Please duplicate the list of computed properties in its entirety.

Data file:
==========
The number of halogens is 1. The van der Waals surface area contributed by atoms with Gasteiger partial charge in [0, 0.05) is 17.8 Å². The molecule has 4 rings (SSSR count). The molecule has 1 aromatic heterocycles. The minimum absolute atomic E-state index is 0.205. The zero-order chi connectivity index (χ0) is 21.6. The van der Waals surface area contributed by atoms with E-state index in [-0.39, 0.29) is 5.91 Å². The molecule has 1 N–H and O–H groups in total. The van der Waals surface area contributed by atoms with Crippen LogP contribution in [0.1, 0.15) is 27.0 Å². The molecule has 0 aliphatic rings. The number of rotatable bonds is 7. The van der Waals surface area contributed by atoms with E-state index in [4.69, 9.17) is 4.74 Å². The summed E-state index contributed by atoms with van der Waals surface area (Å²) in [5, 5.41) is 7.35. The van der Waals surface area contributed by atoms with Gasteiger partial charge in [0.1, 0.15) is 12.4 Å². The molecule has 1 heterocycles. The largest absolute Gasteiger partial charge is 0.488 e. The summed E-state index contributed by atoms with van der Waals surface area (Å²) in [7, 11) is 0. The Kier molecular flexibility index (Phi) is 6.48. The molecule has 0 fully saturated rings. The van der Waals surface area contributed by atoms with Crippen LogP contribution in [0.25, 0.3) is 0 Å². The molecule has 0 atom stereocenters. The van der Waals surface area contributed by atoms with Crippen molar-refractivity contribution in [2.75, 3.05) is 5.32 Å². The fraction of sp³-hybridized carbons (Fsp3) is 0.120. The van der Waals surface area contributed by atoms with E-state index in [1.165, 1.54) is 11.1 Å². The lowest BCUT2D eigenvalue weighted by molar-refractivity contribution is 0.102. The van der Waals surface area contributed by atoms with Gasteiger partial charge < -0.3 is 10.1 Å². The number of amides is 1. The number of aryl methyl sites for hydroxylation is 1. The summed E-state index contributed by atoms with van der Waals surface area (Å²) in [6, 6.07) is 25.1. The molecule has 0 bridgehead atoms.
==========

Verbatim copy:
The number of halogens is 1. The van der Waals surface area contributed by atoms with Gasteiger partial charge in [0, 0.05) is 17.8 Å². The molecule has 4 rings (SSSR count). The molecule has 1 aromatic heterocycles. The minimum absolute atomic E-state index is 0.205. The zero-order chi connectivity index (χ0) is 21.6. The van der Waals surface area contributed by atoms with E-state index in [-0.39, 0.29) is 5.91 Å². The molecule has 1 N–H and O–H groups in total. The van der Waals surface area contributed by atoms with Crippen LogP contribution in [0.1, 0.15) is 27.0 Å². The molecule has 0 aliphatic rings. The number of rotatable bonds is 7. The van der Waals surface area contributed by atoms with E-state index in [4.69, 9.17) is 4.74 Å². The summed E-state index contributed by atoms with van der Waals surface area (Å²) in [5, 5.41) is 7.35. The van der Waals surface area contributed by atoms with Gasteiger partial charge in [0.1, 0.15) is 12.4 Å². The molecule has 1 heterocycles. The largest absolute Gasteiger partial charge is 0.488 e. The summed E-state index contributed by atoms with van der Waals surface area (Å²) in [7, 11) is 0. The Kier molecular flexibility index (Phi) is 6.48. The molecule has 0 fully saturated rings. The van der Waals surface area contributed by atoms with Crippen LogP contribution in [0.25, 0.3) is 0 Å². The molecule has 0 atom stereocenters. The van der Waals surface area contributed by atoms with Crippen molar-refractivity contribution in [2.75, 3.05) is 5.32 Å². The fraction of sp³-hybridized carbons (Fsp3) is 0.120. The van der Waals surface area contributed by atoms with E-state index in [1.165, 1.54) is 11.1 Å². The lowest BCUT2D eigenvalue weighted by molar-refractivity contribution is 0.102. The van der Waals surface area contributed by atoms with Gasteiger partial charge < -0.3 is 10.1 Å². The number of amides is 1. The number of aryl methyl sites for hydroxylation is 1. The summed E-state index contributed by atoms with van der Waals surface area (Å²) in [6, 6.07) is 25.1. The molecule has 0 bridgehead atoms.